Engineering » Electrical and Electronic Engineering » "Ultra Wideband Communications: Novel Trends - Antennas and Propagation", book edited by Mohammad Matin, ISBN 978-953-307-452-8, Published: August 9, 2011 under CC BY-NC-SA 3.0 license

Chapter 9

Performance Study on Modern Ultra Wideband Monopole Antennas

By Abdelhalim Mohamed and Lotfollah Shafai
DOI: 10.5772/17795

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Overview

Square monopole antenna with trident-feeding strip and different configurations
Figure 1. Square monopole antenna with trident-feeding strip and different configurations
Radiation patterns for three square monopole antennas S1, S2 and S3 at different frequencies
Figure 2. Radiation patterns for three square monopole antennas S1, S2 and S3 at different frequencies
Circular monopole antenna with trident-feeding strip and different configurations
Figure 3. Circular monopole antenna with trident-feeding strip and different configurations
Radiation patterns for three circular monopole antennas C1, C2 and C3 at different frequencies
Figure 4. Radiation patterns for three circular monopole antennas C1, C2 and C3 at different frequencies
Elliptical monopole antenna with trident-feeding strip and different configurations
Figure 5. Elliptical monopole antenna with trident-feeding strip and different configurations
Radiation patterns for three elliptical monopole antennas E1, E2 and E3 at different frequencies
Figure 6. Radiation patterns for three elliptical monopole antennas E1, E2 and E3 at different frequencies
Square monopole antenna with trident-feeding strip and different ground plane sizes. Optimized parameters values are: t=7mm, h=3mm, d=1mm, and all strip widths = 1.5mm
Figure 7. Square monopole antenna with trident-feeding strip and different ground plane sizes. Optimized parameters values are: t=7mm, h=3mm, d=1mm, and all strip widths = 1.5mm
Return loss curves for the square monopole antenna in Fig. 7 with different ground plane sizes.
Figure 8. Return loss curves for the square monopole antenna in Fig. 7 with different ground plane sizes.
Radiation patterns for the antenna shown in Fig. 7 with 20x20 mm2 ground plane
Figure 9. Radiation patterns for the antenna shown in Fig. 7 with 20x20 mm2 ground plane
Return loss curve for antenna in Fig. 7 with total height of 30mm instead of 20mm
Figure 10. Return loss curve for antenna in Fig. 7 with total height of 30mm instead of 20mm
Radiation Patterns for the antenna with return loss curve shown in Fig. 10
Figure 11. Radiation Patterns for the antenna with return loss curve shown in Fig. 10
Yagi monopole antenna with GxGmm2 ground plane. One driven element and one reflector at distance d from the driven element. Driven elemnt has same parameters as those in Fig. 7. 1mm slot at distance 10mm from the ground plane centre.
Figure 12. Yagi monopole antenna with GxGmm2 ground plane. One driven element and one reflector at distance d from the driven element. Driven elemnt has same parameters as those in Fig. 7. 1mm slot at distance 10mm from the ground plane centre.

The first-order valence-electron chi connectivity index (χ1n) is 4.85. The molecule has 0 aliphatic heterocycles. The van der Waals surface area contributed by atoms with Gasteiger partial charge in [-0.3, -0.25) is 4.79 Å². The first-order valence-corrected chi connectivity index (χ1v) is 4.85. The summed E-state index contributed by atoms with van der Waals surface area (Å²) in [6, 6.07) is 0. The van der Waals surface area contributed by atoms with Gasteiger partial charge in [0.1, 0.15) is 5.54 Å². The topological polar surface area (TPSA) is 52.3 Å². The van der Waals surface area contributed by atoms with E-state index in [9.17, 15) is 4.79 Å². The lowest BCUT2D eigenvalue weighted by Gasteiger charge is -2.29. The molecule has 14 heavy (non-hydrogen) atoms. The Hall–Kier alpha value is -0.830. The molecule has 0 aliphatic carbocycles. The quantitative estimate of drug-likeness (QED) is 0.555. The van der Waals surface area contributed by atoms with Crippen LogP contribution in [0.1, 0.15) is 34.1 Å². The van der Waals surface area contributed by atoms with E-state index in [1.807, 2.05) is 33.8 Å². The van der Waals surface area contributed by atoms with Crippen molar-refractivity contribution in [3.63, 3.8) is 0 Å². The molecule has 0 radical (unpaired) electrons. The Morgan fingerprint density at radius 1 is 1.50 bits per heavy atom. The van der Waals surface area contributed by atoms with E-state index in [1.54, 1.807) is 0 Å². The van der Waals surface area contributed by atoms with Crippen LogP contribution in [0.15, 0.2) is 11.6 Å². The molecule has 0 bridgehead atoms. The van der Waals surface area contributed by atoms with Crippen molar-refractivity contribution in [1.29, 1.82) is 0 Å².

Return loss curve for Yagi monopole antennas in Fig. 12
Figure 13. Return loss curve for Yagi monopole antennas in Fig. 12
Radiation patterns for the antenna shown in Fig. 12, G= 70mm, d=20mm
Figure 14. Radiation patterns for the antenna shown in Fig. 12, G= 70mm, d=20mm
Circular monopole antenna mounted on a 120x120mm2 Aluminium ground plane and ready to be tested at University of Manitoba Antenna Lab using Anritsu 37397C Vector Network Analyzer
Figure 15. Circular monopole antenna mounted on a 120x120mm2 Aluminium ground plane and ready to be tested at University of Manitoba Antenna Lab using Anritsu 37397C Vector Network Analyzer
Square monopole antennas of Fig. 1a and
						Fig. 1c etched each on a 22x22mm2 substrate with εr=2.5, height=0.8mm. Antennas are compared to the Canadian Dollar Coin before being mounted on the Aluminium ground plane
Figure 16. Square monopole antennas of Fig. 1a and Fig. 1c etched each on a 22x22mm2 substrate with εr=2.5, height=0.8mm. Antennas are compared to the Canadian Dollar Coin before being mounted on the Aluminium ground plane
Return loss curves for the square monopole antennas shown in Fig. 16
Figure 17. Return loss curves for the square monopole antennas shown in Fig. 16
Circular monopole antennas of Fig. 3a and
						Fig. 3c etched each on a 22x22mm2 substrate with εr=2.5, height=0.8mm. Antennas are compared to the Canadian Dollar Coin before being mounted on the Aluminium ground plane
Figure 18. Circular monopole antennas of Fig. 3a and Fig. 3c etched each on a 22x22mm2 substrate with εr=2.5, height=0.8mm. Antennas are compared to the Canadian Dollar Coin before being mounted on the Aluminium ground plane
Return loss curves for the circular monopole antennas shown in Fig. 18
Figure 19. Return loss curves for the circular monopole antennas shown in Fig. 18
Maximum group delays measured over the frequency band, 3-20 GHz
Table 1. Maximum group delays measured over the frequency band, 3-20 GHz
Elliptical monopole antennas of Fig. 5a and
						Fig. 5c etched each on a 22x22mm2 substrate with εr=2.5, height=0.8mm. Antennas are compared to the Canadian Dollar Coin before being mounted on the Aluminium ground plane
Figure 20. Elliptical monopole antennas of Fig. 5a and Fig. 5c etched each on a 22x22mm2 substrate with εr=2.5, height=0.8mm. Antennas are compared to the Canadian Dollar Coin before being mounted on the Aluminium ground plane
Return loss curves for the elliptical monopole antennas shown in Fig. 20
Figure 21. Return loss curves for the elliptical monopole antennas shown in Fig. 20